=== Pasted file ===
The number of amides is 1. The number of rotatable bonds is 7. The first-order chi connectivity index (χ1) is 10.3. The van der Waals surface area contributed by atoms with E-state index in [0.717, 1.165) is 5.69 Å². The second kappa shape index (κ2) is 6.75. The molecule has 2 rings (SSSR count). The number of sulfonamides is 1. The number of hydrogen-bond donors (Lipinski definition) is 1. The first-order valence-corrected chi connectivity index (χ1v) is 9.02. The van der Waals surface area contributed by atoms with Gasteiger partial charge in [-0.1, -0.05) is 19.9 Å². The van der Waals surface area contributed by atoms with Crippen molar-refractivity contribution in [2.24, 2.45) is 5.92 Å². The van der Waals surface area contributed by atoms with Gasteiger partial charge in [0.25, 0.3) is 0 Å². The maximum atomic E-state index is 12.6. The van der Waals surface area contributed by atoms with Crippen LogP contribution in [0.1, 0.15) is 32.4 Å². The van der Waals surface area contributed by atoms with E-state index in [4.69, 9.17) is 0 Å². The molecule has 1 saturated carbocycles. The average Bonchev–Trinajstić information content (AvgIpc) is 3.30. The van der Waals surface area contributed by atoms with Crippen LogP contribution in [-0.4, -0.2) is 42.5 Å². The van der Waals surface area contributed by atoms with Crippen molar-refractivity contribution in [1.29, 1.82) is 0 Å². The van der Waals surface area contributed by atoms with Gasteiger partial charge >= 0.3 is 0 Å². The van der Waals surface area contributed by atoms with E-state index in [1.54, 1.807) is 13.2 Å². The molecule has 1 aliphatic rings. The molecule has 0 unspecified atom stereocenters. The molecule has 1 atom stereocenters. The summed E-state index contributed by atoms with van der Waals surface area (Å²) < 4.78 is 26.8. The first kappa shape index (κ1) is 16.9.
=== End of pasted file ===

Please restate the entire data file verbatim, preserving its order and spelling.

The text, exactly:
The number of amides is 1. The number of rotatable bonds is 7. The first-order chi connectivity index (χ1) is 10.3. The van der Waals surface area contributed by atoms with E-state index in [0.717, 1.165) is 5.69 Å². The second kappa shape index (κ2) is 6.75. The molecule has 2 rings (SSSR count). The number of sulfonamides is 1. The number of hydrogen-bond donors (Lipinski definition) is 1. The first-order valence-corrected chi connectivity index (χ1v) is 9.02. The van der Waals surface area contributed by atoms with Gasteiger partial charge in [-0.1, -0.05) is 19.9 Å². The van der Waals surface area contributed by atoms with Crippen molar-refractivity contribution in [2.24, 2.45) is 5.92 Å². The van der Waals surface area contributed by atoms with Gasteiger partial charge in [0.25, 0.3) is 0 Å². The maximum atomic E-state index is 12.6. The van der Waals surface area contributed by atoms with Crippen LogP contribution in [0.1, 0.15) is 32.4 Å². The van der Waals surface area contributed by atoms with E-state index in [4.69, 9.17) is 0 Å². The molecule has 1 saturated carbocycles. The average Bonchev–Trinajstić information content (AvgIpc) is 3.30. The van der Waals surface area contributed by atoms with Crippen LogP contribution in [-0.4, -0.2) is 42.5 Å². The van der Waals surface area contributed by atoms with Crippen molar-refractivity contribution in [1.29, 1.82) is 0 Å². The van der Waals surface area contributed by atoms with Gasteiger partial charge >= 0.3 is 0 Å². The van der Waals surface area contributed by atoms with E-state index in [1.54, 1.807) is 13.2 Å². The molecule has 1 aliphatic rings. The molecule has 0 unspecified atom stereocenters. The molecule has 1 atom stereocenters. The summed E-state index contributed by atoms with van der Waals surface area (Å²) < 4.78 is 26.8. The first kappa shape index (κ1) is 16.9.